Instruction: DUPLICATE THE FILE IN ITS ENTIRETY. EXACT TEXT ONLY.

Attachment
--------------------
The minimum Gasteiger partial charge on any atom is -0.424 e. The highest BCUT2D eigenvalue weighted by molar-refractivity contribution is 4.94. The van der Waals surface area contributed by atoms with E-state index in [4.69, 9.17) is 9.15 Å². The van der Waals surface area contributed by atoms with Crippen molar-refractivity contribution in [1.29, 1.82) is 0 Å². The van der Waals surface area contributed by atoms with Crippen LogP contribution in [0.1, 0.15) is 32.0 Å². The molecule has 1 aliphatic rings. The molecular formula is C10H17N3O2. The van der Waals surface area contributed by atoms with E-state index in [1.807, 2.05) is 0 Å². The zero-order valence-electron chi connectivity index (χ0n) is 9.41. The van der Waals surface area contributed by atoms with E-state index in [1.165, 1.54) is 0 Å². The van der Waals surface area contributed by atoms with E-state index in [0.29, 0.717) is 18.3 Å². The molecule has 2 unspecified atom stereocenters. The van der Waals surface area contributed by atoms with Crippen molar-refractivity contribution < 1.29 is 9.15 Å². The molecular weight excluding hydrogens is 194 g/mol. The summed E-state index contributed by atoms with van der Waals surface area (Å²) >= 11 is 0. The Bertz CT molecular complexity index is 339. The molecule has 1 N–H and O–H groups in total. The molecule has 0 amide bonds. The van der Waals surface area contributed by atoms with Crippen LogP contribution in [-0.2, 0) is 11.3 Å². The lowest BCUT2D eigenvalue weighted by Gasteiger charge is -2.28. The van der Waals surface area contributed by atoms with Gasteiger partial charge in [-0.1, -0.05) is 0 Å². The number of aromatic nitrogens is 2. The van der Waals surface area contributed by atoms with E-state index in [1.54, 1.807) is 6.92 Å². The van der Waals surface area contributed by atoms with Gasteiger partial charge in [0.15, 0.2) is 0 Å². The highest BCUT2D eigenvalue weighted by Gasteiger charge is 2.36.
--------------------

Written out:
The minimum Gasteiger partial charge on any atom is -0.424 e. The highest BCUT2D eigenvalue weighted by molar-refractivity contribution is 4.94. The van der Waals surface area contributed by atoms with E-state index in [4.69, 9.17) is 9.15 Å². The van der Waals surface area contributed by atoms with Crippen molar-refractivity contribution in [1.29, 1.82) is 0 Å². The van der Waals surface area contributed by atoms with Crippen LogP contribution in [0.1, 0.15) is 32.0 Å². The molecule has 1 aliphatic rings. The molecular formula is C10H17N3O2. The van der Waals surface area contributed by atoms with E-state index in [1.807, 2.05) is 0 Å². The zero-order valence-electron chi connectivity index (χ0n) is 9.41. The van der Waals surface area contributed by atoms with E-state index in [1.165, 1.54) is 0 Å². The van der Waals surface area contributed by atoms with E-state index in [0.29, 0.717) is 18.3 Å². The molecule has 2 unspecified atom stereocenters. The van der Waals surface area contributed by atoms with Crippen molar-refractivity contribution < 1.29 is 9.15 Å². The molecular weight excluding hydrogens is 194 g/mol. The summed E-state index contributed by atoms with van der Waals surface area (Å²) >= 11 is 0. The Bertz CT molecular complexity index is 339. The molecule has 1 N–H and O–H groups in total. The molecule has 0 amide bonds. The van der Waals surface area contributed by atoms with Crippen LogP contribution in [-0.2, 0) is 11.3 Å². The lowest BCUT2D eigenvalue weighted by Gasteiger charge is -2.28. The van der Waals surface area contributed by atoms with Gasteiger partial charge in [-0.1, -0.05) is 0 Å². The number of aromatic nitrogens is 2. The van der Waals surface area contributed by atoms with E-state index in [1.54, 1.807) is 6.92 Å². The van der Waals surface area contributed by atoms with Gasteiger partial charge in [0.15, 0.2) is 0 Å². The highest BCUT2D eigenvalue weighted by Gasteiger charge is 2.36.